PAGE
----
Summit celebrates gains, focuses on work still ahead for gay troops
Stars and Stripes
LAS VEGAS ― When the repeal of the “don’t ask, don’t tell” law was imminent, Army National Guard Chief Warrant Officer Charlie Morgan celebrated in Kuwait by showing her commander a picture of her same-sex spouse and 4-year-old daughter for the first time.
“He looked at that photo and said, ‘Chief, you have a wonderful family ... I look forward to meeting them when we get home,’” she said. “I just smiled and was so proud.”
That pride and relief haven’t diminished since repeal when into effect last month.
But reality has set in.
Morgan’s spouse isn’t eligible for housing benefits or military health care. She can’t even get on an Army base without Morgan as an escort. The couple wants to take part in spouse-reintegration programs, but is barred from participating by federal law.
Organizers behind the Armed Forces Leadership Summit held here this weekend say Morgan’s story illustrates the need for continued lobbying on behalf of gay troops even after the end of the 18-year ban on open service by gay troops. Questions about equal benefits for same-sex couples, resources for veterans dismissed under the law, and protections against lingering discrimination still remain.
The conference ― sponsored by OutServe, a pro-repeal group that boasts nearly 5,000 gay active-duty and veteran members ― is the first of its kind in U.S. military history, since until last month, gay servicemembers could not publicly acknowledge their sexual orientation without risking their careers.
More than 200 gay and straight troops took part in the conference, which included presentations from other gay rights groups and Defense Department officials. Doug Wilson, assistant secretary of defense for public affairs and the highest-ranking openly gay civilian in the Pentagon, delivered the keynote address and a message of congratulations from First Lady Michelle Obama.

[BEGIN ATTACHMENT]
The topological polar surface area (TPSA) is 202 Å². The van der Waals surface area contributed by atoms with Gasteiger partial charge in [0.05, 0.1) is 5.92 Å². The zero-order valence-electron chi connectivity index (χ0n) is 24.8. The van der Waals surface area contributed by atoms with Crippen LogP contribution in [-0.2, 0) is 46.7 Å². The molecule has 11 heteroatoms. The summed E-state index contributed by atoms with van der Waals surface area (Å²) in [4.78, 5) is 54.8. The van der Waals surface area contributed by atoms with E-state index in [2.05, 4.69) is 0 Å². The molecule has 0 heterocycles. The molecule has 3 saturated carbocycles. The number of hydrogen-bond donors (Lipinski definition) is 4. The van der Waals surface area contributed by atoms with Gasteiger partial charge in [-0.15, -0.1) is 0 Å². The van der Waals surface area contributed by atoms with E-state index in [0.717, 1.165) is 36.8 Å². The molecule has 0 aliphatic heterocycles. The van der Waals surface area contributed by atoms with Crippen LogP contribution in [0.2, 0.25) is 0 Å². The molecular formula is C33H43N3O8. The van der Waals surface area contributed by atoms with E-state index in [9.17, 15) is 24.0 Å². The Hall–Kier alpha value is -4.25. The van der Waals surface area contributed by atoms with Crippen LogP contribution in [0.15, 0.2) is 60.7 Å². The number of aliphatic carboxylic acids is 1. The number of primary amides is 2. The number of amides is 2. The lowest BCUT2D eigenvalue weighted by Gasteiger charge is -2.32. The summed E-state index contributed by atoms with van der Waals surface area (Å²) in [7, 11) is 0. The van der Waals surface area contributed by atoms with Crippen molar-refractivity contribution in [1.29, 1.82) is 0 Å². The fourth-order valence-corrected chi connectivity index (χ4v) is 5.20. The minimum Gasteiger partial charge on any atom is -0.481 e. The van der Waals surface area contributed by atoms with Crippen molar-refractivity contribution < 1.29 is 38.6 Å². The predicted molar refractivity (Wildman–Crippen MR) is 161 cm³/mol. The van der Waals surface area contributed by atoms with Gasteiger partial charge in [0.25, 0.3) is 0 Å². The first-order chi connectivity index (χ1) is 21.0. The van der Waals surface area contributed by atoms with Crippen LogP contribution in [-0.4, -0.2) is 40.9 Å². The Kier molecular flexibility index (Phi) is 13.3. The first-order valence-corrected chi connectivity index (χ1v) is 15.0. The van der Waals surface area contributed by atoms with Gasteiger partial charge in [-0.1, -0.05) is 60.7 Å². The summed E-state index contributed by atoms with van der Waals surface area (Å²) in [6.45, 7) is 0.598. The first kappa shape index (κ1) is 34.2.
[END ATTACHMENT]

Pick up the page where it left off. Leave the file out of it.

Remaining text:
“It’s time to live by the words we have spoken so often over the last 17-plus years: Sexual orientation does not define us,” he told he crowd. “We all have the right to define ourselves.”
Much of the conference focused on military resources, and discussions that are routine for most troops but until now have been unavailable to closeted servicemembers. A workshop on deployment stress offered advice on how to stay connected with partners at home, gay or straight. A panel on finding jobs focused mostly on resume mistakes that all veterans make, and the importance of networking.
But the event also featured discussions on when to come out to co-workers, how to avoid conflict with religious conservatives, and what problems still lie ahead for gay troops.
“Inclusion without equality is incomplete,” said Sue Hyde, a director with the National Gay and Lesbian Task Force. “There is still work to be done.”
For the rights groups, that work starts with the Defense of Marriage Act, which prohibits the federal government from recognizing same-sex unions for any benefits. Both the Defense Department and the Department of Veterans Affairs have already cited the law as the rationale for denying family benefits to same-sex military couples. Activists say such rulings amount to uneven and unjust compensation.
Several groups also pressed still-closeted troops to come out to their co-workers, citing the need for role models for young gay troops and apprehensive straight troops. But several conference attendees expressed lingering concerns about how they’ll be viewed by colleagues if they publicly acknowledge their sexual orientation, and what it could do to their careers.
But OutServe co-founder Josh Seefried, an Air Force first lieutenant who lobbied anonymously for months prior to repeal, said recently liberated gay troops need to be leaders for the next generation of servicemembers.
“For years, we were painted as soldiers who would put other soldiers at risk (if we served openly),” he said. “If we remain invisible, we remain at risk.”